Today marks the launch of a new series, “What Is Influence?” The concept came from the many in-depth comments delivered on the April 20 blog post about Klout. There seems to be two camps re Klout (the first mover, for all intents and purposes) for gauging influence scoring — one dissects the algorithm and the analytics behind the score and discredits that number; the other (camp) looks ahead at the significance and potential impact an influencer score will have on the industry at large. I’m of the latter camp…methinks Klout and other influence assessment via metrics and scores will change the face of business development and marketing.
At the end of the day, influence is your ability to change another person’s view, attitude or behavior. That is why systems like Klout are so important to marketers. For the first time in history we can proximate (not necessarily quantify) word of mouth influence. That is a huge insight. Revolutionary. So no matter what you think of Klout from a personal standpoint, you need to pay attention from a business standpoint because it is an important development – a step toward measurement that will improve steadily.
To refresh what I said in the Klout blog last week, I defined influence as “authoritative, authentic, and accessible leadership.”
An opinion column in Advertising Age Feb. 28, 2011 by Greg Shove, founder and CEO of Halogen Media Group, said some pertinent things in his piece about influence metrics as they relate to traditional web publishing. I don’t want to take his opinions out of context, but he shares that Klout scoring is affecting online publishing; sites too large to be nimble and authentic are suffering. I’m fascinated with his remarks, pulled from his piece:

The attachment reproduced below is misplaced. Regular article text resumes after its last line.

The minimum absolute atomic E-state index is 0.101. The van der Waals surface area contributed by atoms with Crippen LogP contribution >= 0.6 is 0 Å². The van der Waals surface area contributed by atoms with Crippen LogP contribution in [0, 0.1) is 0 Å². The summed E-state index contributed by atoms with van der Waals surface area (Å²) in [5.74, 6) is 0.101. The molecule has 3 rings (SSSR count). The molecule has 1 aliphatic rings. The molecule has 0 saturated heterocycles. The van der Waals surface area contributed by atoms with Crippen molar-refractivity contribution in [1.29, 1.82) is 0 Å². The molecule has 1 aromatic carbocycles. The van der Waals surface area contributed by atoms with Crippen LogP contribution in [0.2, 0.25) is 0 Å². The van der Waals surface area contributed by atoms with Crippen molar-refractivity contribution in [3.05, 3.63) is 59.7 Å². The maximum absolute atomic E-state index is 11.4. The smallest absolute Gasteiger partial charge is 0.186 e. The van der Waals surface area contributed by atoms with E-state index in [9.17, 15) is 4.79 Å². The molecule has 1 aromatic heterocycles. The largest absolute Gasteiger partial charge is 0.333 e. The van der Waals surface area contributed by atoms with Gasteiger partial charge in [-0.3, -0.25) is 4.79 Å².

** “Being held to influence-measurement standards set by services such as Klout is the next blow that’s coming around the corner. Get ready for the next digital media bloodbath.
** Influence metrics will show that most big, blue-chip sites don’t have the same social influence that smaller, more authentic sites do.
** Though in its infancy, this shift to influence measurement will ultimately benefit publishers that cultivate and curate influence. I’d (Greg Shove) go so far as to call this ‘authentic media’ or the ‘authentic web,’ defined by the quality, passion and influence of their editorial and their audiences.”
Opinions about influence will vary as widely as the definitions I got to help me define public relations in the recent 15-post series done on this blog. I have invited my peers, with whom I engage every day, to provide their thoughts on defining influence.
I define influence as a person or group of people who affect change around a product, service, industry, or cause. Your influencers are typically not the same as mine and vice versa. That’s why the issue of things like Klout doesn’t work because it’s not based on reality.
For instance, my Klout score is higher than Jay Leno’s, which is absolutely ridiculous because he is a household name and clearly has more influence. But, in certain circles (PR, especially), I definitely have more influence than Leno.
Finding your influencers takes a lot of hard work, time, commitment, and patience. There aren’t tools that effectively make it easy for you to find them. You have to research, dig, read, review, monitor, listen, and then do it all again to maintain the relationships. The only way to measure that is to benchmark what you are asking the influencers to do against your business goals. It’s the only way.
I’m eager and excited to see how this goes! With that comes a hearty thank you and sincere gratitude for your contributions here to make this blog come alive more each day. I appreciate everyone for visiting, sharing, and ‘raderie.